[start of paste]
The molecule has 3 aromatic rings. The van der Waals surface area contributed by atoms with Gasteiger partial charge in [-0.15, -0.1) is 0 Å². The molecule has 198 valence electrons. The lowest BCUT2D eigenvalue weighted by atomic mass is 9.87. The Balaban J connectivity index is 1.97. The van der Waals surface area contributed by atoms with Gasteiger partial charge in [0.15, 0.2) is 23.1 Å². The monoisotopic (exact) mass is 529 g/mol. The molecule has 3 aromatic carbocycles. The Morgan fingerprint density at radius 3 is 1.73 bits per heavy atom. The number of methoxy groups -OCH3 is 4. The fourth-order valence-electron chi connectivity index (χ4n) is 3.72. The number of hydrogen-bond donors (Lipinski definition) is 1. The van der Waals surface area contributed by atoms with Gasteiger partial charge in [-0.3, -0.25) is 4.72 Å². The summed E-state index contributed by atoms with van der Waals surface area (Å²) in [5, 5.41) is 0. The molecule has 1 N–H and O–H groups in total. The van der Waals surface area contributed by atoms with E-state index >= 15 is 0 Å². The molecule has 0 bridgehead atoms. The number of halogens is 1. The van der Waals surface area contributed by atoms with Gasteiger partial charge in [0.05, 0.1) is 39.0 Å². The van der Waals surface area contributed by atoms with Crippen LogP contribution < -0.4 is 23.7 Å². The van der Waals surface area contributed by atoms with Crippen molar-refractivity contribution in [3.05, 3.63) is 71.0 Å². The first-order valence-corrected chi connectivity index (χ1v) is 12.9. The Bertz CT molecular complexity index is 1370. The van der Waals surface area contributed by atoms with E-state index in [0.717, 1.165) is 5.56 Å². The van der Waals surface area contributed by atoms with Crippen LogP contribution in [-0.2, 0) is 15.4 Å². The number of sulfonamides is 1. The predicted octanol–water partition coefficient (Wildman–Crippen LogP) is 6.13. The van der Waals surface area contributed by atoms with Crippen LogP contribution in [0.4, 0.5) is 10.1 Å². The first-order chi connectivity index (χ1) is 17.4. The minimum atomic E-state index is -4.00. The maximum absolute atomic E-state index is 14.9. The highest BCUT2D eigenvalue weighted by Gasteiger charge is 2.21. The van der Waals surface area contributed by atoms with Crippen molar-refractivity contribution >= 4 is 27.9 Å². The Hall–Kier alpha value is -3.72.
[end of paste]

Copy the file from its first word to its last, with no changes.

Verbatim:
The molecule has 3 aromatic rings. The van der Waals surface area contributed by atoms with Gasteiger partial charge in [-0.15, -0.1) is 0 Å². The molecule has 198 valence electrons. The lowest BCUT2D eigenvalue weighted by atomic mass is 9.87. The Balaban J connectivity index is 1.97. The van der Waals surface area contributed by atoms with Gasteiger partial charge in [0.15, 0.2) is 23.1 Å². The monoisotopic (exact) mass is 529 g/mol. The molecule has 3 aromatic carbocycles. The Morgan fingerprint density at radius 3 is 1.73 bits per heavy atom. The number of methoxy groups -OCH3 is 4. The fourth-order valence-electron chi connectivity index (χ4n) is 3.72. The number of hydrogen-bond donors (Lipinski definition) is 1. The van der Waals surface area contributed by atoms with Gasteiger partial charge in [-0.3, -0.25) is 4.72 Å². The summed E-state index contributed by atoms with van der Waals surface area (Å²) in [5, 5.41) is 0. The molecule has 1 N–H and O–H groups in total. The van der Waals surface area contributed by atoms with E-state index >= 15 is 0 Å². The molecule has 0 bridgehead atoms. The number of halogens is 1. The van der Waals surface area contributed by atoms with Gasteiger partial charge in [0.05, 0.1) is 39.0 Å². The van der Waals surface area contributed by atoms with Crippen LogP contribution < -0.4 is 23.7 Å². The van der Waals surface area contributed by atoms with Crippen molar-refractivity contribution in [3.05, 3.63) is 71.0 Å². The first-order valence-corrected chi connectivity index (χ1v) is 12.9. The Bertz CT molecular complexity index is 1370. The van der Waals surface area contributed by atoms with E-state index in [0.717, 1.165) is 5.56 Å². The van der Waals surface area contributed by atoms with Crippen LogP contribution in [-0.2, 0) is 15.4 Å². The number of sulfonamides is 1. The predicted octanol–water partition coefficient (Wildman–Crippen LogP) is 6.13. The van der Waals surface area contributed by atoms with Crippen LogP contribution in [0.4, 0.5) is 10.1 Å². The first-order chi connectivity index (χ1) is 17.4. The minimum atomic E-state index is -4.00. The maximum absolute atomic E-state index is 14.9. The highest BCUT2D eigenvalue weighted by Gasteiger charge is 2.21. The van der Waals surface area contributed by atoms with Crippen molar-refractivity contribution >= 4 is 27.9 Å². The Hall–Kier alpha value is -3.72.